- However, the exact role of VEGF-A in the perivascular BAT depot is largely unknown, and published studies focus predominantly on WAT-like depots including visceral and abdominal perivascular adipose tissue.
Next, provide a paragraph of information that begins with the most broadly related facts and narrows down to the focus of the current application. This paragraph should clearly state:
- The long-term goal of the application
- The overall objective of the proposal
- The central hypothesis
- The rationale
Then, list your Specific Aims. These statements should not be descriptive, dependent on one another, or overly ambitious. For example, the sentence below:
- Characterize a novel mouse model with VEGF-A ablation in brown adipocytes.
Could be better written as:
- To determine a role for brown adipocyte-derived VEGF-A in BAT thermogenic capacity and glucose homeostasis in vivo.
Each aim should be followed by a working hypothesis that relates back to your central hypothesis and a brief description of the experimental approach and expected outcome.
Finally, write your payoff paragraph. This should describe the expected outcomes as well as the positive impact on the field. For example:
- Taken together, we anticipate that our understanding of VEGF-A function and signaling in brown adipocytes will facilitate the identification of novel therapeutic targets for the treatment of obesity and insulin resistance. Second, utilizing novel mouse models to determine whether brown adipose-derived VEGF-A is critical to vascular function will provide new insight and potential targets for the clinical treatment of obesity and its co-morbidities.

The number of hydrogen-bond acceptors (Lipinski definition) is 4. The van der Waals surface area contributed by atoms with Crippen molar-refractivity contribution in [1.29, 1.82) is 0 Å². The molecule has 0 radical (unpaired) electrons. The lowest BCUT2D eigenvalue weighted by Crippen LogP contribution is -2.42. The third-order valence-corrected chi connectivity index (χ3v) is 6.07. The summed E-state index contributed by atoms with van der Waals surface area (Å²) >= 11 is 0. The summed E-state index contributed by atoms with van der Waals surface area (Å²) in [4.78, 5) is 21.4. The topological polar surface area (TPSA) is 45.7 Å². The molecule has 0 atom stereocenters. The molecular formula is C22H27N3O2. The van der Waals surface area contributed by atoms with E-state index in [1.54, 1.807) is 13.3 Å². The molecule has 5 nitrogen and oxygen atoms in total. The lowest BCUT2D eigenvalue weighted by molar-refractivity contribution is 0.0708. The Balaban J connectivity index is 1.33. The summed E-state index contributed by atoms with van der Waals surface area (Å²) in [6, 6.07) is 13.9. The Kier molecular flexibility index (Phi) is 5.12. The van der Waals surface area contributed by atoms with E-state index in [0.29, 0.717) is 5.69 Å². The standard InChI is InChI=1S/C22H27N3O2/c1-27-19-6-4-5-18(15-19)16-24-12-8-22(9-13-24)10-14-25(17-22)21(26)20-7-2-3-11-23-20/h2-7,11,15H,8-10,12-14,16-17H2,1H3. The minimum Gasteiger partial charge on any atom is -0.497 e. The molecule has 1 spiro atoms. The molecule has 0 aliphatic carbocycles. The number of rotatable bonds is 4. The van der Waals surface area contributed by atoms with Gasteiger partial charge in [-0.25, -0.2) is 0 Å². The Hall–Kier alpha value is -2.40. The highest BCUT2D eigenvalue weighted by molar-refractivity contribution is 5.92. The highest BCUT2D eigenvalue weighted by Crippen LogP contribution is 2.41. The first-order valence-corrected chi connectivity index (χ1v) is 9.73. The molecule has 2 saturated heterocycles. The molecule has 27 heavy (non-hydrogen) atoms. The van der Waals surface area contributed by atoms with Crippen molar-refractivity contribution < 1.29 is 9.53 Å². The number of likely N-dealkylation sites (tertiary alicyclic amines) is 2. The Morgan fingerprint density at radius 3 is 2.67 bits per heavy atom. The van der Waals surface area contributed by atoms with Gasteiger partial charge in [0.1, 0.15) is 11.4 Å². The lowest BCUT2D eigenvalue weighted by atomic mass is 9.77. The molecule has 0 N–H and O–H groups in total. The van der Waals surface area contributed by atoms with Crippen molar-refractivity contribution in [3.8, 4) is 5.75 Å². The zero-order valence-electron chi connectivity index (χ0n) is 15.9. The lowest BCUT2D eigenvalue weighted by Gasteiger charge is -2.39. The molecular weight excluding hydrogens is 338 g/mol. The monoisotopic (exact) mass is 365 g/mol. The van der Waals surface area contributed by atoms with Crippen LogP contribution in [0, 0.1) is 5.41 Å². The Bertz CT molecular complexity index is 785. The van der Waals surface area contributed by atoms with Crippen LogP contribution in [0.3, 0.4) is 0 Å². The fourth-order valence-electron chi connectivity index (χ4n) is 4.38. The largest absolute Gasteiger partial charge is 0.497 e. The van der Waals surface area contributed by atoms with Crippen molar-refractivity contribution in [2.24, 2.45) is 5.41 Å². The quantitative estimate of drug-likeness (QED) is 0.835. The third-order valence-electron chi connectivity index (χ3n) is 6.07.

If possible, a figure depicting your overall proposal is helpful to reviewers. Remember, reviewers are often tasked with reading ten grants, all of which are just as dense as yours. Many times, if reviewers do not consider your specific aims to be up to par, the entire grant could be triaged. So, it is in your best interest to make it easy to read and a good impression from the first page—the Specific Aims.
After you are satisfied with your draft, it is very important to circulate your specific aims page for critiques by as many of your mentors and colleagues as possible—be sure to factor this, and time for revisions, into your timeline!
A wise professor once remarked that the aims page is not done until you have gone through 17 drafts. While there may be some variability in the actual number, this is not far off in terms of the effort it takes to generate a convincing aims page that will give you the best chance of getting funded. Armed with this knowledge, it’s time to start writing!
Read the Complete Grant Writing series:
- Part One: First Things First
- Part Two: Significance and Innovation
- Part Three: The Experimental Approach
- Part Four: Additional Details
- Part Five: Smaller Application Components
- Part Six: Budget Justification, Letters of Support, and More
- Part Seven: How to Interpret Summary Statement and Reviewer’s Critiques
- Part Eight: What Are My Chances?
Additional Grant-Writing Resources
Check out the Cell Mentor portal for more career advice or scientific tricks and tips.
Note: The National Institute of Allergy and Infectious Diseases provides sample applications along with corresponding summary statements. This is a good resource to see what gets people funded!